five triangles, a march and ink

mosaic-jan-20-to-24

More hand stitched triangles, showing off some of the fabric I have printed recently using a gelatin plate (more on that in a minute) and some of the silks I succumbed to in Belfast, ME. Belfast has an amazing and wonderful little art and fabric store, right in the middle of town. My good mother was singing its praises, and I failed to believe her until Kate and I stepped inside. And then it was kind of hard to breathe because there were so many amazing things to see. I cannot do it justice. Go visit Fiddlehead Artisan Supply and be delighted.

I signed up for a class with Linda Germain to learn more and better ways to print on fabric using a gelatin plate. It is made from Knox unflavored gelatin and glycerine. The result is tough, rubbery and fun to mess with. The class has been fun, and I have learned some elegant techniques to get quite detailed prints from leaves and other natural things, as well as learned in the abstract about layering color. I still have a lot of learning to go on that topic! But it did mean I got some new inks for printing on fabric. After using them cautiously for a couple rounds of experimenting, I decided to give myself a gold star for each jar I used up, and if I use them all up, I WIN! I am not sure what I win, but I will have made more things and learned more things than if I’d spent time conserving paint or fabric.

And finally, I marched on Saturday along with, apparently, between 3 and 4 million others. My family and I stayed local, expecting a couple hundred people and ten minutes of speeches. What we wound in the middle of was 2500 people, celebrating solidarity, feminism, parenthood and the sunshine. I was so glad I went, and so glad so many others turned out. I will leave you with this short video of us as we go under the truck-eating bridge into the middle of town.

 

changes in attitude

jan-9-to-19

The last time I did a daily project, I posted the results to the blog daily as well. This time around, I feel content posting daily to Instagram and Facebook, and letting pictures pile up until I can say something more coherent about them. Making the pictures public is important, but talking about them is much less so.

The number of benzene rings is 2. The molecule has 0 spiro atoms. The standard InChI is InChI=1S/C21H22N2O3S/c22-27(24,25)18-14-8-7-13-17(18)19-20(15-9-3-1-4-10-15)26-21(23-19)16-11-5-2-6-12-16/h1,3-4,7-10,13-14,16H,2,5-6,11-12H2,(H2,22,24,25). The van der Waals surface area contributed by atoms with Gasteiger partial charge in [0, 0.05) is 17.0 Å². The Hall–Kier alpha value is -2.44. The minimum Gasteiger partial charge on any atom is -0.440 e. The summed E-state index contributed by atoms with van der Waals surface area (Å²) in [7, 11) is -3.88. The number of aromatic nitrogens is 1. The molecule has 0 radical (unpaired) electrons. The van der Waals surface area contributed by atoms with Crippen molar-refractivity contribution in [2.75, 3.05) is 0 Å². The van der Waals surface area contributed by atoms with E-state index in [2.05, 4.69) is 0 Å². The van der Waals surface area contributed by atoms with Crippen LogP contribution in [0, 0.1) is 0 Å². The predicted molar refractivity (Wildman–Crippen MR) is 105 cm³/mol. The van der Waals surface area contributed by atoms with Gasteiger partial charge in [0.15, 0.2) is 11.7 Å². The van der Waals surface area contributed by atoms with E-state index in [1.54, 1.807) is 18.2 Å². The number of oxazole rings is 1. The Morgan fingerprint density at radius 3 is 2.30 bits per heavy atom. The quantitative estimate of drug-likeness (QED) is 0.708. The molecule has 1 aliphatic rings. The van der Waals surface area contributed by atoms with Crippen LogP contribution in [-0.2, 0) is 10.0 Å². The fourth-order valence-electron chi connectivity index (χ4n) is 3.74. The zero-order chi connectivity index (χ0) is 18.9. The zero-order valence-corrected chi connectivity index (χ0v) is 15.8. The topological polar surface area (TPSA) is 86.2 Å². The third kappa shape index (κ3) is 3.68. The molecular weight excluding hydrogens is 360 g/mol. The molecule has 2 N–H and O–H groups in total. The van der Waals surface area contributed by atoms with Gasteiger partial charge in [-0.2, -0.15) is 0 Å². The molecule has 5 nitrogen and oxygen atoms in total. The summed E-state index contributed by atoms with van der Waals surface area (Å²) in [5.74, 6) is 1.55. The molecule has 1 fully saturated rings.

What I can see about this grouping is that I seem to be seeing mountains in them, and bringing that to the fore. I also like edges and triangles within my triangles. I have not tried to depict anything in particular in them – that may come soon. I will finish out January noodling with more abstract themes, and change directions at the end of the month.

I realized that I was not prepared to travel and make triangles when Red Kate and I went to visit my mother in the far Down East of Maine over the weekend. I tossed together a kit, but it took me a day and a migraine to figure out how to make the things I was thinking about. While I was visiting I got fond of hand work and hand stitching, so the most recent set are all hand stitched, even after returning home. The character of the stitched line is so different when done by hand and by machine. Also I think I need to learn how to use a thimble because the tip of my finger is sore!

four days and an open corner

top left; Jan 8, Jan 7,
bottom left; Jan 6, Jan 5

jan-5-8-triangles

Most of Saturday Al helped me sort and package his robot parts and job related things from the time when he was holding down seven 1/4 time jobs (the end of the tech boom was hard for a while!), and at the end of the day I took his enormous ugly desk apart and we loaded it into my car in the beginnings of the snowstorm. I have a whole new corner of my work room open and ready to rearrange – it is pretty intoxicating!